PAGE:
Probably the most dangerous thing you can do at mid-life is write a book about mid-life. After I wrote a book called *What’s Next* about women changing direction at mid-life to do something more meaningful or use their gifts in a different way, people kept asking me what was next for me. After all, I was still working at the same newspaper where I had worked for 30 years. Wasn’t I going to practice what I preached?
Good question. So when my youngest son graduated from college, I decided it was my turn, my time. I left the world of newspaper work to pursue some new projects. I took on a new job in education, because I care passionately about improving public education, and finished a book about a woman apostle named Junia, because I care passionately about honoring the roles of women in the early church.
And then, as people I interviewed for *What’s Next?* predicted, something happened that I didn’t expect. They had warned me that when you open yourself to change, changes happen you didn’t dream of. And sure enough, the phone rang one day with the invitation to come to Washington and work at the State Department. Karen Hughes, the former Communications Director at the White House, was on the line. She is now the Undersecretary of State for Public Diplomacy and Public Affairs, working night and day to help improve our country’s standing in the world, and she said she needed help.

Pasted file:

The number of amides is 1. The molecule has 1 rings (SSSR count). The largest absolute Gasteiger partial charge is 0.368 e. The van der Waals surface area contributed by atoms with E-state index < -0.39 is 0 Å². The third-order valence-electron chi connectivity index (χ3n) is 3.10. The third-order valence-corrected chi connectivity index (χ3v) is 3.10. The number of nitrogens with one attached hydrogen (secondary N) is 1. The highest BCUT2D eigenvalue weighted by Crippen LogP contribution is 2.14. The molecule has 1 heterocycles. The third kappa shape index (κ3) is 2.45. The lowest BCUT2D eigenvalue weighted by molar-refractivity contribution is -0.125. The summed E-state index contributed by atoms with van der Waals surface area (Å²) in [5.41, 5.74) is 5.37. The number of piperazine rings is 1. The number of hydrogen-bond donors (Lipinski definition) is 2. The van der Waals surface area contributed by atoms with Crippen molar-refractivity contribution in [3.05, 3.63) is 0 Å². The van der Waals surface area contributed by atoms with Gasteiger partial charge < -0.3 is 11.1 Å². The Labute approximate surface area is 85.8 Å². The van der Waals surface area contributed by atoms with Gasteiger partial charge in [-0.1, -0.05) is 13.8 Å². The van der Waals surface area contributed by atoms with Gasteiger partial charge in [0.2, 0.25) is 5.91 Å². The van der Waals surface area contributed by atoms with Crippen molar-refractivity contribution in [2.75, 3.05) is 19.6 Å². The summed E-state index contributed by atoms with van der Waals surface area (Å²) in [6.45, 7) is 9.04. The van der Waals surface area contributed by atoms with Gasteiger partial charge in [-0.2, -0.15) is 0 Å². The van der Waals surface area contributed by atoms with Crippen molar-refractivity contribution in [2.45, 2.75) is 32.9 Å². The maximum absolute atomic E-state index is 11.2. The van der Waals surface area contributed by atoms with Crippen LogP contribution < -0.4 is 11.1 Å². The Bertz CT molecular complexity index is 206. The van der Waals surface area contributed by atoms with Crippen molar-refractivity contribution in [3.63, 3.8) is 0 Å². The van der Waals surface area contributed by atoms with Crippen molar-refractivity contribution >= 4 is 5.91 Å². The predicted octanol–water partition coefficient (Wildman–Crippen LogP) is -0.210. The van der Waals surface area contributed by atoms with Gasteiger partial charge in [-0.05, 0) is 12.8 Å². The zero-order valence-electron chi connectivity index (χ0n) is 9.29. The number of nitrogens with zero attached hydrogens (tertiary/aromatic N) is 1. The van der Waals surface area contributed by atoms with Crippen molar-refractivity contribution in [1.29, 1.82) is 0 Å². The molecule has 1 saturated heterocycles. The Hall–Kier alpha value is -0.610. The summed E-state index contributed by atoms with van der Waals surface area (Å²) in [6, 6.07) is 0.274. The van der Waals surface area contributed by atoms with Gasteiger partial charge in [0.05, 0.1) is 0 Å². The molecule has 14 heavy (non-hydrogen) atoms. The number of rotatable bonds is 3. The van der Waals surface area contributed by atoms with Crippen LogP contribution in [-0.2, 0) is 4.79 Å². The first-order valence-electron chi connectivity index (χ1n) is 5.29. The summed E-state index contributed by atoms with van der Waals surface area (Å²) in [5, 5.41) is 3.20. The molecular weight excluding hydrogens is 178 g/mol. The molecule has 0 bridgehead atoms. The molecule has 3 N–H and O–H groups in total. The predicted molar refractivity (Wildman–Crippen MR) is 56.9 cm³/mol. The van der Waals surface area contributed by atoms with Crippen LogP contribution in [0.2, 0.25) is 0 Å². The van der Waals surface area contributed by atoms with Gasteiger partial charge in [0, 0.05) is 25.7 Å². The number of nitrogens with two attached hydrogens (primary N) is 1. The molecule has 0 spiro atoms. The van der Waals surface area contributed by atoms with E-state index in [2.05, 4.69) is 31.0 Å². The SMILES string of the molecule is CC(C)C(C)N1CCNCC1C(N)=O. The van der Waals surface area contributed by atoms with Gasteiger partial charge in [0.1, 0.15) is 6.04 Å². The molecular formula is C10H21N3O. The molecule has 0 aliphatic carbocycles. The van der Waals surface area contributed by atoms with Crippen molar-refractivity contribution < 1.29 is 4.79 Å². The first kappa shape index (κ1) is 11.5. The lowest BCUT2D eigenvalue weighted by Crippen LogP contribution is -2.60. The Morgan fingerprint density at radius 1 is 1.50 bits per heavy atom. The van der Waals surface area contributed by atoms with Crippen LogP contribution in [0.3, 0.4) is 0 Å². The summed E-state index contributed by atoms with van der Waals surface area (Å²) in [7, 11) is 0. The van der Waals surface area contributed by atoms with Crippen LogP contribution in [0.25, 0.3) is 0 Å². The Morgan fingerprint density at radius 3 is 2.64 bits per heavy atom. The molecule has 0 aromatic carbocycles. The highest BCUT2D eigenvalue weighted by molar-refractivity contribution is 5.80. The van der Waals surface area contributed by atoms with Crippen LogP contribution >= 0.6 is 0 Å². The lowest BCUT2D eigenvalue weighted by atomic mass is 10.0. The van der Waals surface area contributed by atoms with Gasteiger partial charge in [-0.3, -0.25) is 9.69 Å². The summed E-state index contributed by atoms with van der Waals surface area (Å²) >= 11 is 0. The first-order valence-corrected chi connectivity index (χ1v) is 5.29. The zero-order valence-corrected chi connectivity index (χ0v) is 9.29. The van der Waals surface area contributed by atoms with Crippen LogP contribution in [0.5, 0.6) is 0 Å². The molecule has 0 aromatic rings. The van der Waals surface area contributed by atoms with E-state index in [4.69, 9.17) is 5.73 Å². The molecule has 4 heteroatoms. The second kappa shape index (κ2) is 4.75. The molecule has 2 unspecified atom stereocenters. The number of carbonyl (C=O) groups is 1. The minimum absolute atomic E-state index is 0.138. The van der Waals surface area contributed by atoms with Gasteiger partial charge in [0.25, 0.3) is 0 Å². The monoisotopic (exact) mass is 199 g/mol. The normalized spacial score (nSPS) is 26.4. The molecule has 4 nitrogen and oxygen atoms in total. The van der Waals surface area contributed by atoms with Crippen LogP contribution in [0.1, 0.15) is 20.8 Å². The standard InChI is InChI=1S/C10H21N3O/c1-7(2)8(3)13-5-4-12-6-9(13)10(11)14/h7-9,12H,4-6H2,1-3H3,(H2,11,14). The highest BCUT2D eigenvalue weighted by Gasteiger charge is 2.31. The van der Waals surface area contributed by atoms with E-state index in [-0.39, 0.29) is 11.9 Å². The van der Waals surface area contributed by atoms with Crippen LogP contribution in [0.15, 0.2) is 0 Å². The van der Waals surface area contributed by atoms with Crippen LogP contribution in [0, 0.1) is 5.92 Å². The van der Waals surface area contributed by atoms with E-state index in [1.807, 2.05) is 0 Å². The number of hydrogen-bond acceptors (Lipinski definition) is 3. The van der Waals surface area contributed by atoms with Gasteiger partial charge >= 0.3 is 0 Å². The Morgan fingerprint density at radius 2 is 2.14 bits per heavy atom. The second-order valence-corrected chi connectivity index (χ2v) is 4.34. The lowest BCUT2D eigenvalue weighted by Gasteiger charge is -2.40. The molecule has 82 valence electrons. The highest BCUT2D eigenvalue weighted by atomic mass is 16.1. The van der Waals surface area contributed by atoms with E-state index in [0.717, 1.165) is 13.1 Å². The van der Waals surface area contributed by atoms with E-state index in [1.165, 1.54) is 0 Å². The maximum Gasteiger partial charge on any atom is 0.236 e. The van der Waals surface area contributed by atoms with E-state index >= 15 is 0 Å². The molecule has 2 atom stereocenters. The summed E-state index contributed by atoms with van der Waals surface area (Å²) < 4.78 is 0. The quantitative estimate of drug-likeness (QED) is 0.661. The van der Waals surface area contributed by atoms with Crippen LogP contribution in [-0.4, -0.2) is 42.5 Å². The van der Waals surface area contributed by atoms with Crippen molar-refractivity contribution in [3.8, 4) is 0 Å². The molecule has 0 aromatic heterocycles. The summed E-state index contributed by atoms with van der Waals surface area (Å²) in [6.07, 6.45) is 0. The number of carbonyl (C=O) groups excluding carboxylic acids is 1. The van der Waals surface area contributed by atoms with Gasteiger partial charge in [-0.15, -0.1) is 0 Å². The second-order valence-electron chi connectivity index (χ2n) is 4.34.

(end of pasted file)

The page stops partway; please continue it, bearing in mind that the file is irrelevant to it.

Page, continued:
It would mean giving up a good job and my home in Dallas and taking time away from the launch of my new book. But how could I say no? I have been so blessed to grow up in this country and enjoy the blessings of freedom and security – how could I not give something back when asked? I had known Karen Hughes professionally for many years and admired her personal integrity and remarkable ability as a communicator. She had always been one of the good sports in politics, always returned calls, always a straight-shooter, a woman who was serious about her faith and her family. It would be a privilege and a challenge to work with her and learn from her.
So I moved to Washington in the fall of 2006, moved into a condo that I leased on-line without seeing it, and started a new life as a speechwriter and strategic communications manager. My first day at work we flew to California, where Karen Hughes spoke to the Governor’s Conference for Women, so even before I even had time to sit at my desk, I was writing speeches and fielding reporter’s questions. It’s been a whirl since then, but a healthy whirl of learning and doing. I have used my old skills in new ways and learned some ones. Appropriately I have a paperweight on my desk at home with a quote from the Italian artist Michelangelo when he was 87, “*Ancora Imparo*” – I am still learning.